Last gov’t barrier to TD Bank falls in Central Square
The last municipal impediment to a TD Bank in Central Square fell Thursday with a unanimous vote by the Board of Zoning Appeal.
If a lease is signed, the 1,000-branch bank will take over 4,670 square feet of the space abandoned by The Gap at 613 Massachusetts Ave. and around the corner onto Essex Street — geography that formed the strongest basis for opposition among the five-member board. There was concern people living down Essex Street would be bothered by the kind of sign proposed: four black awnings, each with backlit logos in white and green.
Although willing to eliminate up to three of those awnings down Essex Street, the company ultimately got to keep them all, just with no backlit lettering. And it got to keep what attorney James J. Rafferty, of Adams & Rafferty on Bishop Richard Allen Drive, expressed was most important: the TD Bank “shield,” or logo, at a size slightly larger than is allowed by zoning.
In making the company’s case, he noted several positives, including the introduction of large, plate-glass windows (considered ideal in the city’s Central Square design guidelines) in place of The Gap’s mason walls and glass block, and that the total amount of TD Bank signs were only 60 percent of what was allowed — 89 feet out an allowed 152 feet.
But city ordinances say a variance from zoning laws can be given only when there is a “hardship.” Two letter writers expressed doubt the bank, which boasts of being one of the 15 largest commercial banks in the United States and having $142 billion in assets, would experience hardship if their logo were to be smaller on Massachusetts Avenue.
“It’s hard to argue one the nation’s largest banks is in a position to need such specific relief,” wrote city councillor Craig Kelley, who feared revolving or flashing lights would be next to come to the avenue.
“To suggest TD Bank could properly market their business without a variance is absurd,” wrote Gerald Bergman, of Elm Street.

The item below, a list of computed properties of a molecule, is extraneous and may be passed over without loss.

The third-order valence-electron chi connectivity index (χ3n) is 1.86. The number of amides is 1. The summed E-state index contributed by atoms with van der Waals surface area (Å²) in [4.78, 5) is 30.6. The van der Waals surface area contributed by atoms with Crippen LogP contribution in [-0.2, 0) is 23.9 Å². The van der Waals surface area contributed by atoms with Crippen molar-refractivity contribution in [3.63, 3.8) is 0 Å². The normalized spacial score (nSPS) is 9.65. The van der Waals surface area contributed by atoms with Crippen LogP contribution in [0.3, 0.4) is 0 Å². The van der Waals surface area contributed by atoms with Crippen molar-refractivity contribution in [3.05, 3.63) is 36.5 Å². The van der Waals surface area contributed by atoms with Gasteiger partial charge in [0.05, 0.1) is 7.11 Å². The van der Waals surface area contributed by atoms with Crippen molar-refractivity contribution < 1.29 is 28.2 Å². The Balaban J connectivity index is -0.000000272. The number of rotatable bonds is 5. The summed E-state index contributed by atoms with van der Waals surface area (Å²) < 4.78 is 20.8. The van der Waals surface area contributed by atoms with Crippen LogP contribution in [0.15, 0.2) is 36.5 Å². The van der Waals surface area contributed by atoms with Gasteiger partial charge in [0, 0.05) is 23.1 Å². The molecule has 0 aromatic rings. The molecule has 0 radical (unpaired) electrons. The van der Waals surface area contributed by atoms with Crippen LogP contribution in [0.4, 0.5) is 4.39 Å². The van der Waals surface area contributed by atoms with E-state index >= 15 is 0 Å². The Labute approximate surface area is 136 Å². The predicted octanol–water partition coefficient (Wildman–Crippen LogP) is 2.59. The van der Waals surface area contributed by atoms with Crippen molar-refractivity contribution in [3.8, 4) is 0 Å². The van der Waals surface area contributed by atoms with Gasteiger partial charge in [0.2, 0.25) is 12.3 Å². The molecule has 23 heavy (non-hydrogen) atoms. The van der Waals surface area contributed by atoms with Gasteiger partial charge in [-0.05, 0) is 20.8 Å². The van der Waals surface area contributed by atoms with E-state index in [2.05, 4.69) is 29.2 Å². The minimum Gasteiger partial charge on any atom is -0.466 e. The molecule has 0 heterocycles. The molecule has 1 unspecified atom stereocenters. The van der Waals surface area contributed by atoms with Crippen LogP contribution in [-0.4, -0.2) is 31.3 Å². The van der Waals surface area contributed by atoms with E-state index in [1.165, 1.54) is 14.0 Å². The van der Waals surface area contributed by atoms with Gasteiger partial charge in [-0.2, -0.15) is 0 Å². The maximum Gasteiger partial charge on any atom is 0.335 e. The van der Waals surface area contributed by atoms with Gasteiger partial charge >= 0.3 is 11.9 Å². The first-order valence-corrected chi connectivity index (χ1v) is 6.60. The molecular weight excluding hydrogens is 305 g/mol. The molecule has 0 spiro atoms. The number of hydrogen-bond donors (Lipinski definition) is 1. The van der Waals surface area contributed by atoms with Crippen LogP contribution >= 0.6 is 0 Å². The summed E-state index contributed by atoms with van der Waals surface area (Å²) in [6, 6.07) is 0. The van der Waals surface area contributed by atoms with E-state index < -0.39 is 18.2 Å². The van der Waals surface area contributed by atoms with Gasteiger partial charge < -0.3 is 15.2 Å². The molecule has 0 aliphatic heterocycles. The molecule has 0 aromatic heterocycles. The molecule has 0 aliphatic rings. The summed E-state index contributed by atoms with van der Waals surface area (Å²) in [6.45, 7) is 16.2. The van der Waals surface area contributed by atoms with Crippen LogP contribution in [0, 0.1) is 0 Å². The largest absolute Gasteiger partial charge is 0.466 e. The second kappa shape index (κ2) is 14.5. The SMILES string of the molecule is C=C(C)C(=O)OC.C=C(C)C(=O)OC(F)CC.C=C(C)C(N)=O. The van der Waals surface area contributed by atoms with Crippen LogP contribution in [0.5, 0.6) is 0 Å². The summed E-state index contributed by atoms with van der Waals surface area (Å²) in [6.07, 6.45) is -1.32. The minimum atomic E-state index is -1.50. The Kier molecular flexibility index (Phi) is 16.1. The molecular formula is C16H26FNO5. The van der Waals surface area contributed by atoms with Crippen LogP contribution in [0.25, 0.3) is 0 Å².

The board’s Timothy Hughes noted votes could speak only to the size of the sign, not to the size of the bank’s assets.
Rafferty did have economic concerns, though. “This is a rather discreet request,” he said. “In the meantime, we’re dealing with a deteriorating business landscape and a store that has been empty for more than a year.”
His client’s bid was supported by Daniel Goldstein, owner of the Clear Conscience Café in the heart of Central Square, who has been honored by the City Council as fighting to maintain and improve the area. But most people weighing in on developments there oppose more banks coming in, just as people opposed and continue to dislike the number of bank branches in Harvard Square.
Board approvals are almost sought before a lease is signed, in case the approvals take a long time, said Tony Ciccolo of Atlantic Rental Properties, broker for the potential TD Bank space.
If the deal goes through, TD Bank will join at least eight other automated tellers and bank branches in the square, or about one per block along Massachusetts Avenue between Inman and Windsor streets.
“We are still working on the final terms of the lease,” said Lauren S. McClintock, a public relations specialist for TD Bank.
The board also unanimously agreed to subdivide an Ash Street lot with two houses. One has some fame of its own as the Philip Johnson House, the first home built by the famed architect and his thesis project while attending the Harvard Graduate School of Design in 1941. The homes are owned by Laurence H. Tribe, a Harvard law professor and frequent litigator before the Supreme Court, and Carolyn K. Tribe, who are divorcing.
There were several factors making the decision easy for the board, including the lack of opposition from neighbors; a letter of support from Charles Sullivan of the city’s Historical Commission (who observed the land was treated as two properties from 1924 to at least 1985); and the fact the homes had stayed separate. An attorney standing in for the Tribes said one house was used mostly for parties or as a guesthouse, and that the two lots merged only as a result of the title being held in the same ownership.
The Tribes have been married since 1964.
This story has been updated. The original incorrectly indicated TD Bank had already leased its branch space.